I had been racking my brain over the past few days trying to think of my next blog topic when, I’m embarrassed to say, a colleague pointed out it’s Mother’s Day on Sunday…
Sorry mum!
For a brief moment, I forgot that one day in the year where we pay homage to the women who brought us into this world.
I have shared many insights about my family over the past two years – and they have been mostly okay with them – but perhaps what I offer up today is the most personal and timely with Mother’s Day on the horizon.
My childhood was pretty much like that of any other Australian kid of the 70s. We had Lego for entertainment, Star Wars too. Oh, and you rode your bike everywhere, you climbed trees and skinned knees, you drank water from a tap, you got kicked out of the house early each Saturday morning and weren’t expected home until tea.
All normal, happy, everyday stuff, until at the age of nine, things changed. Mum became ill and no-one seemed to know why. She underwent a barrage of tests while we all went on this weird strict diet, so weird, in fact, that soon nobody at school wanted to lunch swap with me!
As we lived in Darwin she also had to travel to and spend considerable time in Adelaide. I’m a little hazy on the time lapse as, to be honest, there were more pressing matters occupying this now 10-year-old’s focus, hugely important stuff like who the new Dr Who companion was going to be.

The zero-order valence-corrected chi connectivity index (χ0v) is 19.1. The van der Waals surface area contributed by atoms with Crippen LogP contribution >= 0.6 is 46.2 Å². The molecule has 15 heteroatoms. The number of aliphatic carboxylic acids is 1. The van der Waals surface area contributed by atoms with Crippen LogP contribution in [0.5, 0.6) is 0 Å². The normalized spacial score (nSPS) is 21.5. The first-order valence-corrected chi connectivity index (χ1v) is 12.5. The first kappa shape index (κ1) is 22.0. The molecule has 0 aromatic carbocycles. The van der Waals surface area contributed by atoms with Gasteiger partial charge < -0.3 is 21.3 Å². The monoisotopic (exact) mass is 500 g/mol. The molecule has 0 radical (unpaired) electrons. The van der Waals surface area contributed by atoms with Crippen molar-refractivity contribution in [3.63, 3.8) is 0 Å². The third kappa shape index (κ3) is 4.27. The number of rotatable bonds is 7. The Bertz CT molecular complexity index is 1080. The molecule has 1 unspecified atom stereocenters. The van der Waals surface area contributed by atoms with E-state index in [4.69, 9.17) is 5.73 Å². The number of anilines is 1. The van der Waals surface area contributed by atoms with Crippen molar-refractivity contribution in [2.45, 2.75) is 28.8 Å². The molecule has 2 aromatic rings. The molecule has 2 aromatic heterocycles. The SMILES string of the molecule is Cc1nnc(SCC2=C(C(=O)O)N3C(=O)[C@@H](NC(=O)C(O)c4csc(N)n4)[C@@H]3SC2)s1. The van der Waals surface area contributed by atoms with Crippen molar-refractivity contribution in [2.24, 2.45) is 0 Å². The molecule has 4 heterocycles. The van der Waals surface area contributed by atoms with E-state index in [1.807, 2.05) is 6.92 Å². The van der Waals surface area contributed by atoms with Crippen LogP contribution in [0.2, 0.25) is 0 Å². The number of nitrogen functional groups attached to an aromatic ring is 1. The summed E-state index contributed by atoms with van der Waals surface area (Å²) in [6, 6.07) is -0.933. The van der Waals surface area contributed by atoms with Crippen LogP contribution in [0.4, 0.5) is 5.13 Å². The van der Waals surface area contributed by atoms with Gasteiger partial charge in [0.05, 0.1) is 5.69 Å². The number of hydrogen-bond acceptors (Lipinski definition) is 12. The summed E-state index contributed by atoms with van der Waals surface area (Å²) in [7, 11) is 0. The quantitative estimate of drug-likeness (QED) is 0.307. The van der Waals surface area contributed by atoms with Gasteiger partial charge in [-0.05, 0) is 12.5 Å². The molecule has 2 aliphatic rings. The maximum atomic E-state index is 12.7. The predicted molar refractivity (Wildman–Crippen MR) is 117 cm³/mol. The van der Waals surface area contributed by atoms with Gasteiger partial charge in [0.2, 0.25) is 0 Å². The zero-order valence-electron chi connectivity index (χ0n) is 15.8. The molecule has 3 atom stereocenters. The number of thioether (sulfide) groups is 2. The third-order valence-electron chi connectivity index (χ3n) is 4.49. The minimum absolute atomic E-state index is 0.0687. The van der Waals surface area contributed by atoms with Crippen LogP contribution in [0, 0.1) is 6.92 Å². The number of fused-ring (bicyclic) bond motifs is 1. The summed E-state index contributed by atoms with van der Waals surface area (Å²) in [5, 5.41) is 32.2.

Mum was eventually diagnosed with Multiple Sclerosis – or MS – and back then, my knowledge of it was severely limited, perhaps extending only so far as MS being the annual readathon at school. Clearly, I knew nothing of the condition or how it affected your body…and in the pre-historic pre-Google era, I headed for the local library to read up on it in the heavy leather-bound volumes of the Medical Encyclopaedia.
Even then, I wasn’t fully able to comprehend precisely what lay ahead for my mother.
Over the years, I have watched her body turn against her, to the point where she is sadly pretty much bed ridden at such a young age. It has taken becoming a parent myself to appreciate that, throughout her considerable physical struggles and life-changing circumstances, she never once deviated from the role she was never paid for.
Being my mum.
So while most people will spend Sunday taking their mums out to lunch or enjoying that time with the children (young and old), I will be sitting with and caring for mum, listening to her retell the same story about how I was a really FAT baby (believe me, she likes to emphasise the ‘fat’ aspect).
I will do it with absolute pleasure as this one day does not do justice to the woman who put my sister and me ahead of her own needs. And I suspect it’s the same for many mums the world over.
So, cheers to all the mums – and most importantly, to my very special mum.

Happy Mother’s Day x


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